Cells constantly grow, die, and are replaced by new cells. When this process fails, excess cell growth can lead to tumors. Benign tumors are non-cancerous and cannot invade other tissues, but because they can form anywhere, they often scare people. They are quite common: nine out of ten women experience a benign breast mass in their lives. Benign bone tumors are also significantly more common than their malignant counterparts.
A tumor growth on the thin layer of glandular tissue that covers organs such as the stomach, colon, and small intestine is an adenoma. Though benign, adenomas can become malignant in rare situations. Even when benign, however, adenomas can cause serious issues by pressing on other tissues and causing excess hormone secretions. Occasionally, the growths are too small to see macroscopically but still large enough to cause physiological problems. Adenomas grow at different rates based on their location, which enables doctors to easily predict growth.
Soft to the touch and easy to move, lipomas are benign tumors composed of fat tissue. There are a large number of lipoma subtypes. Adenolipomas develop in the eccrine sweat glands. Hibernomas are tumors that develop from the brown fat found most commonly in newborns and hibernating mammals. The most common type of lipoma is the superficial subcutaneous lipoma. These are usually under five centimeters in size and occur just under the skin. People usually develop these lipomas in their upper back, abdomen, and shoulders.
Benign tumors can also grow in the muscles. Myomas grow from the blood cells or the muscles and have many subtypes. If the growth is in smooth muscle such as the stomach or uterus, it is a leiomyoma. Striated muscle tumors are rhabdomyomas; they occur in the heart, tongue, and vagina. Leiomyomas are the most common benign esophagus tumors, and cardiac rhabdomyomas are the most common primary heart tumor in children. Though myomas can become cancerous, this is rare.
Better known as moles, beauty marks, and birthmarks, nevi have a variety of causes and classifications. A nevus can be congenital or develop from issues later in life. Many disorders or complications involving the pigmenting agent melanin cause nevi. These melanocytic tumors are typically benign but can result from cancerous growths. A nevus is not always an external, dark growth. In some cases, they appear as a white patch due to a lack of melanin.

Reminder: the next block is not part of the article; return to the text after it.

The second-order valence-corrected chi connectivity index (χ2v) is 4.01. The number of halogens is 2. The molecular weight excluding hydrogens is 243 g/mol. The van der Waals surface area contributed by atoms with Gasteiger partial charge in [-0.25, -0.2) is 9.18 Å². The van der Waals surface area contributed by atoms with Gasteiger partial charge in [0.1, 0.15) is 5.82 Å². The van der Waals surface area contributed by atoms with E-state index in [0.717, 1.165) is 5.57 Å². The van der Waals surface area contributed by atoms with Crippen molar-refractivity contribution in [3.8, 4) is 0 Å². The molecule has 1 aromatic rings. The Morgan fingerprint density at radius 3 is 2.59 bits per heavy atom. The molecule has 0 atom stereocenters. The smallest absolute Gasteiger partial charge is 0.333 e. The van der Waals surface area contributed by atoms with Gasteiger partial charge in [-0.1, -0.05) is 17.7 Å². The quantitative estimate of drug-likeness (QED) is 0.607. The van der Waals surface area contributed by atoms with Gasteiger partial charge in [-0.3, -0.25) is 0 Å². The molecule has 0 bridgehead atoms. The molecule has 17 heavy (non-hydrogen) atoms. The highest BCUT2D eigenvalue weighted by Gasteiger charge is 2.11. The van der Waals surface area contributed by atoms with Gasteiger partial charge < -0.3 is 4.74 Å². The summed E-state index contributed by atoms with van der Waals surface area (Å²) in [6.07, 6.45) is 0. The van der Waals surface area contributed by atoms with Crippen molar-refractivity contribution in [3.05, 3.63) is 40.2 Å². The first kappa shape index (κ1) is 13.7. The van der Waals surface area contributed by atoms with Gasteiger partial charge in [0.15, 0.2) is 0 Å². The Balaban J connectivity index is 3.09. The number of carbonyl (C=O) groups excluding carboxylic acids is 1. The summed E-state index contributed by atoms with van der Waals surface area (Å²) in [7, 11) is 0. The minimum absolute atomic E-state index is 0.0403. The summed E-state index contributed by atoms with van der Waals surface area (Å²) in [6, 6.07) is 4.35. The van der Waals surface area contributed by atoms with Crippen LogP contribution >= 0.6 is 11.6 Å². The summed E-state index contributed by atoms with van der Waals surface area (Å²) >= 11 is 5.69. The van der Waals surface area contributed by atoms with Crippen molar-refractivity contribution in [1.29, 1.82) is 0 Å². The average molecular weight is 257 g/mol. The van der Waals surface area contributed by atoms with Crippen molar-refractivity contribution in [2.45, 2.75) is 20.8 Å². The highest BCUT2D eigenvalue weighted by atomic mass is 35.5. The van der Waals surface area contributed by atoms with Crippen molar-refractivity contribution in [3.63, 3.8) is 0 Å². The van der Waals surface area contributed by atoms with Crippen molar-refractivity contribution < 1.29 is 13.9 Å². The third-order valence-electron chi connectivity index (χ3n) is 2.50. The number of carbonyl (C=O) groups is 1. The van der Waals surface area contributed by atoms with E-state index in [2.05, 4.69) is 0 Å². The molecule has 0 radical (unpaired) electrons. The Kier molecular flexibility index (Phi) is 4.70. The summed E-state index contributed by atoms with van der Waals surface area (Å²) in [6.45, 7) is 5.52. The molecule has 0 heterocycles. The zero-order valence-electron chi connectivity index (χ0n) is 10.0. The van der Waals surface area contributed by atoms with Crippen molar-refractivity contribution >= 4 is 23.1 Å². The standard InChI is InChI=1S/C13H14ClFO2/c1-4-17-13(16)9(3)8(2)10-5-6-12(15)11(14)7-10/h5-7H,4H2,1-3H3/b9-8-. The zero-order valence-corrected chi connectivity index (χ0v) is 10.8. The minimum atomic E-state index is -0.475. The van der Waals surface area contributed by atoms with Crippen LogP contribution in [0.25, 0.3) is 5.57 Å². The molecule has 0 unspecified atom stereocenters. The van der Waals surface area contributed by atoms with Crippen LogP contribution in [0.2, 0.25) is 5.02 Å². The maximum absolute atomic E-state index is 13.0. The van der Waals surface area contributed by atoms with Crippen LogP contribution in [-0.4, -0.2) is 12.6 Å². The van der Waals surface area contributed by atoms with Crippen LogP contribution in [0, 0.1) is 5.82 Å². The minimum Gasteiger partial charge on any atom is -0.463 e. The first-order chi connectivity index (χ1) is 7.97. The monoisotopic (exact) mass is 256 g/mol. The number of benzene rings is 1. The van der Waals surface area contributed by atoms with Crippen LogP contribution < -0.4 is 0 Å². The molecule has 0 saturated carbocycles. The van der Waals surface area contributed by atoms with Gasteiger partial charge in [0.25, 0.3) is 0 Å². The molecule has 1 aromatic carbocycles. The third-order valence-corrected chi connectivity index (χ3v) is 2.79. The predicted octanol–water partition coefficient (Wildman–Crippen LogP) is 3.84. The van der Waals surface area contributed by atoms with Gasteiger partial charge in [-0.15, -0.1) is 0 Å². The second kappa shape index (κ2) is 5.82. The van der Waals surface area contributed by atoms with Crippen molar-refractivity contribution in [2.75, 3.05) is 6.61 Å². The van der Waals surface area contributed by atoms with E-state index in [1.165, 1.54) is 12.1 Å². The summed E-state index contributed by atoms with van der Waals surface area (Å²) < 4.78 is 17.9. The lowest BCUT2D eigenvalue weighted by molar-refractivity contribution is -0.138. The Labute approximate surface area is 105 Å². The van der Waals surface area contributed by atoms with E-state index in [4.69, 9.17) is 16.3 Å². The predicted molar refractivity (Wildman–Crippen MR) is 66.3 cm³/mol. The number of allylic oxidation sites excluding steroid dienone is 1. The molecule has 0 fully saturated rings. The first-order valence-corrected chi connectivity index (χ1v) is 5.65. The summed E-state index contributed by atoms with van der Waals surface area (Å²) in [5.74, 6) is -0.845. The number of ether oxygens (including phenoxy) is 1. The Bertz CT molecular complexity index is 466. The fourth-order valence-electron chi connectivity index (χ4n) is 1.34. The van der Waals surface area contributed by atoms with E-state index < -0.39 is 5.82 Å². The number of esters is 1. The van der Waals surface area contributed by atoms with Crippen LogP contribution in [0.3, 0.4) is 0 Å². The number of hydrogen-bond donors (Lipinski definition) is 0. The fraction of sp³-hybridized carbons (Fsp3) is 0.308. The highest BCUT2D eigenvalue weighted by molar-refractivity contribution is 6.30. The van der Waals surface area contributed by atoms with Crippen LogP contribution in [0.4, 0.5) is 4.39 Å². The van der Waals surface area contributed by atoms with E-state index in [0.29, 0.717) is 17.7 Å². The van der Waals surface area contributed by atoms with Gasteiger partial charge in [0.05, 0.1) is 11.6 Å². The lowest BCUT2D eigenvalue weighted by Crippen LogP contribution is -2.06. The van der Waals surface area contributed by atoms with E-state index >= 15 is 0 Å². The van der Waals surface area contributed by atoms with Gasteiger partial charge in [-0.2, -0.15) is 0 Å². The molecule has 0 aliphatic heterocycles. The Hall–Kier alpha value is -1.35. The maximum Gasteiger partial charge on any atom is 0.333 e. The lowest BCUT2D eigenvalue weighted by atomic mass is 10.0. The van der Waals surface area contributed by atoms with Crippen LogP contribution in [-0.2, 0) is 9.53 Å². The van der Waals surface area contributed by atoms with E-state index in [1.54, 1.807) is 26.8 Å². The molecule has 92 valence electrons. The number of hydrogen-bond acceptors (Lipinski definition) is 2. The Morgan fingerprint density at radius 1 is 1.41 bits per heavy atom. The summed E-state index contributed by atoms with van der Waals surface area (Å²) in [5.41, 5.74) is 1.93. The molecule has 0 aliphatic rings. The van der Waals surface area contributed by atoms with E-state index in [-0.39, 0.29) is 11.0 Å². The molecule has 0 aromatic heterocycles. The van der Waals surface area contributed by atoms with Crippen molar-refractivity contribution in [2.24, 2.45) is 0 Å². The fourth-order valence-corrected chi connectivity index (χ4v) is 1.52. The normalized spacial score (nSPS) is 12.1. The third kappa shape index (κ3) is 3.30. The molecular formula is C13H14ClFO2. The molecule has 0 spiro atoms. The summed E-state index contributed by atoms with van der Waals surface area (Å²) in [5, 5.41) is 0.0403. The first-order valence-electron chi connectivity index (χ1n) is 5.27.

When fibrous or connective tissue grows a tumor, it is called a fibroma. Doctors consider many other types of benign tumors, such as several myomas, subcategories of fibroma. These tumors grow in any organ and anywhere on the skin. Scars, skin tags, and ovarian growths are fibromas. Keloid scars are the most tumor-like. The ovaries produce estrogen and progesterone which allow the uterine lining to regrow, but also stimulate the growth of fibromas. Most fibromas are asymptomatic, though ovarian fibromas can cause abdominal pain.
The mucous membranes can develop fleshy growths called polyps. Polyps in the colon or rectum are colorectal polyps. Those that develop in the upper part of the stomach are fundic gland polyps. These are the most prominent types of polyp but can develop anywhere there is a mucous membrane. Like nevi, polyps are usually benign, though they can be the result of cancerous growths. Some polyps can cause bleeding and in rare cases lead to intense abdominal pain.
Though rare, cartilage is not immune to the development of tumors. Doctors place these chondromas in one of two categories. An enchondroma grows within the bone and expands it outward, while a chondroma grows on the exterior of the bone and is much rarer. Doctors prefer to leave these tumors alone unless fractures are a concern. If that is the case, surgeons may opt to scrape the tumor away using a curette. If the affected person feels the tumor is unsightly or negatively affects their lives, they can request the surgery, as well.
Epithelial layers of tissue, such as the outer layer of the skin, develop tumors as well. Papillomas come in many varieties and categories and usually form cauliflower-shaped projections. They are often small, usually under five centimeters in size. The most common forms of papilloma are warts. Papillomas may also appear in the lips, tongue, cervix, vagina, or anal canal. These growths are often the result of human papillomavirus, though there are other causes about which little is known. There is no evidence papilloma tumors are premalignant.
Star-shaped brain cells called astrocytes can experience abnormal cell growth and develop astrocytomas. These tumors can develop anywhere in the brain and even occasionally grow in the spinal cord. A grading scale of I to IV defines the severity of the astrocytoma and its likelihood of becoming malignant. Stage I tumors are minor enough that doctors can remove them with surgery or treat them with radiation. However, beginning at stage II, the tumors are likely to reduce the lifespan of the affected person, even with treatment.
Bones and their surrounding tissue can develop tumors that are pieces of new bones. Osteomas commonly develop on the skull and have no known cause. Osteomas that grow from another bone are homoplastic. Those that grow on the surrounding tissue are heteroplastic. Because osteomas often grow on the skull, they can cause pain, headaches, and even sinus infections. The tumors can also press on the cranial nerves, causing palsies and loss of hearing or vision.
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